Ban on public smoking takes effect tomorrow
Thursday, September 30, 2010
The Office of the Inspector General of Police (IGP) in collaboration with sister security agencies such as the Gambia Armed Forces (GAF) National Intelligence Agency (NIA) together with stakeholders are set to domesticate the country’s anti- public smoking act to the letter, effective October 1st 2010.
This development was revealed at a press briefing held yesterday at the conference hall of the Police headquarters in Banjul. The briefing, which was chaired by the Police public relations officer, Inspector Sulayman Secka, was organised by the Office of the Inspector General of Police, Ministry of Health and Social Welfare, Raid-the Gambia Office and the World Health Organization office in Banjul.
The Gambia anti-public smoking act was enacted by the National Assembly on the 25th of July 1998 and assented to by the Gambian leader on the 23rd of September 1998. The act made among other provisions prohibits smoking of tobacco in public places and other smoking related matters. It also contains a detailed interpretation of what is meant by public designated places for smoking, what is meant by tobacco and its impact on both smokers and non-smokers.
Yerro Bah, Health Tobacco Focal person, Tobacco Control Unit at the Ministry of Health and Social Welfare, warned both smokers and non-smokers to curb the habit, describing tobacco smoking as one of the leading causes of death in the globe. According to the health officer, statistics from the World Health Organisation has shown that 500,000 people died of tobacco smoking annually across the world.
He said: "Tobacco accounts for 500,000 deaths across the world. Tobacco smoking damages from head to toe. Smoking tobacco is the leading cause of death in the world. Unfortunately here in The Gambia, we did not have the exact figure of death caused by tobacco smoking, but we know that a handsome number people died of tobacco smoking in the country. Our position is to stop smoking in public places, if possible to stop smoking in general. The anti public smoking act will take effect on the 1st of October 2010."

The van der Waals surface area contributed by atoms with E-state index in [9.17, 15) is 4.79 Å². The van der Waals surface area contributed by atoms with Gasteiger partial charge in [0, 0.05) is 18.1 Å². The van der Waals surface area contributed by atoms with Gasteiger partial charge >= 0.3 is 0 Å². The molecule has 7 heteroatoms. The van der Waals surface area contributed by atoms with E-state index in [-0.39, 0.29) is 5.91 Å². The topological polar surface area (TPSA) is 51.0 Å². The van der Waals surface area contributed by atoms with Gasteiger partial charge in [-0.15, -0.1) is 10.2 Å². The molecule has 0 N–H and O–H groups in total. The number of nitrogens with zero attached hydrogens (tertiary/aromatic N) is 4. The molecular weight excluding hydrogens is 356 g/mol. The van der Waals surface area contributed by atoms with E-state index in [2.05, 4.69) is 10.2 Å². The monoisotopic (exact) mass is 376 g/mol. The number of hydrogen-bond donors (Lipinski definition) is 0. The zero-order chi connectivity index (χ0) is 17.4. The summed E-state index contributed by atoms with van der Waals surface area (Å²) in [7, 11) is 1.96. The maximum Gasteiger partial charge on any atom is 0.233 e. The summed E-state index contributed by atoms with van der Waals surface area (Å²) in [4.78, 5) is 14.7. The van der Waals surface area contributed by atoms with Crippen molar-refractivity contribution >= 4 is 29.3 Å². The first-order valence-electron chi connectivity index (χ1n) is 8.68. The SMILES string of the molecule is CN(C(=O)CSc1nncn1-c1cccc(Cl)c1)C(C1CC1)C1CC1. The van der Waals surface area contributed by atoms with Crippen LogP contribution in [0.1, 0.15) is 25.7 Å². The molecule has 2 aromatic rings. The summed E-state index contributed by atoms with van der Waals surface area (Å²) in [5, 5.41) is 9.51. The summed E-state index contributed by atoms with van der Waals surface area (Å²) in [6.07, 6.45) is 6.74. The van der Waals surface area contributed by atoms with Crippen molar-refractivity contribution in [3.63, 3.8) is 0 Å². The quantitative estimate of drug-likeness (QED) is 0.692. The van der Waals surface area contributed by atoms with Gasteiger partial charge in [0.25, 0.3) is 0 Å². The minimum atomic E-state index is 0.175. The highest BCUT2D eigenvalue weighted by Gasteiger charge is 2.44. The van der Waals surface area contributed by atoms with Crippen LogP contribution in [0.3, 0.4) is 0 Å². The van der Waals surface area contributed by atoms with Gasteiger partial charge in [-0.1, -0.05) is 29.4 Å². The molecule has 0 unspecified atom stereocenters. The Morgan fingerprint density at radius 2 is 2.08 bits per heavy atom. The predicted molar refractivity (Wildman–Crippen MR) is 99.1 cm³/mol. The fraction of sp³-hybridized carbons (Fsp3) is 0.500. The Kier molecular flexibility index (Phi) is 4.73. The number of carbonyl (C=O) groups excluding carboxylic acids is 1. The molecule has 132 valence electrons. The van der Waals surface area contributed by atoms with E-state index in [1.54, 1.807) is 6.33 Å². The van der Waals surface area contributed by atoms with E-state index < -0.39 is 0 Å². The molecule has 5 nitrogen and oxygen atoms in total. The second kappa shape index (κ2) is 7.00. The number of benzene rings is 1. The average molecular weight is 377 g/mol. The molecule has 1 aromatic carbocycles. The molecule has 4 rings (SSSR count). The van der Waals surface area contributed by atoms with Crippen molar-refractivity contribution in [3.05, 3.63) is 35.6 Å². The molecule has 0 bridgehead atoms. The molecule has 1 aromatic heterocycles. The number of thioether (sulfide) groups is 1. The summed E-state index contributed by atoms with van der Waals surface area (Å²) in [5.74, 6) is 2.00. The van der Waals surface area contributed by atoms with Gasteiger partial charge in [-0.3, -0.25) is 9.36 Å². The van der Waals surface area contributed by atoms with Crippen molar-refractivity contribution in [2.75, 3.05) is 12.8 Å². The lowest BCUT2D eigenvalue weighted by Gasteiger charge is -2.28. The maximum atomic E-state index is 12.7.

He continued: "Any tobacco coming into the Gambia must be labeled otherwise the product will not enter in the country. Unlabelled products will be stopped at the seaport and grounded there. All those importing tobacco product into the country must comply with this rule, otherwise their products will not enter and they will be grounded at the entry point. We have no problem with tobaccos already in the market before the 1st of October 2010, but when they are depleted any product coming in must be labelled."
Sambujang Conteh, director Raid-the Gambia, gave a detailed explanation of the operations of his charitable development agency, with specific reference to youth development programmes. The Raid director spoke on the dangers of smoking to the health of the individual and its impact on socio-economic development of the country. According to him, smoking accounts for significant number of poverty in the world, especially in developing countries like The Gambia. He drew the attention of the audience to his wealth of experience in the world of community work with reference to reports on the dangers of smoking by the World Health Organisation and other leading NGOs in the areas of health.
For his part, Momodou Gassama, Communication Officer of WHO Banjul office, also described smoking as dangerous. He assured of his institution’s commitment towards having a world free of tobacco smoking, especially in public places. He also spoke at length about the need to domesticate the law without delay, considering the growing number smokers in the country.
Author: by Sanna Jawara & Omar Wally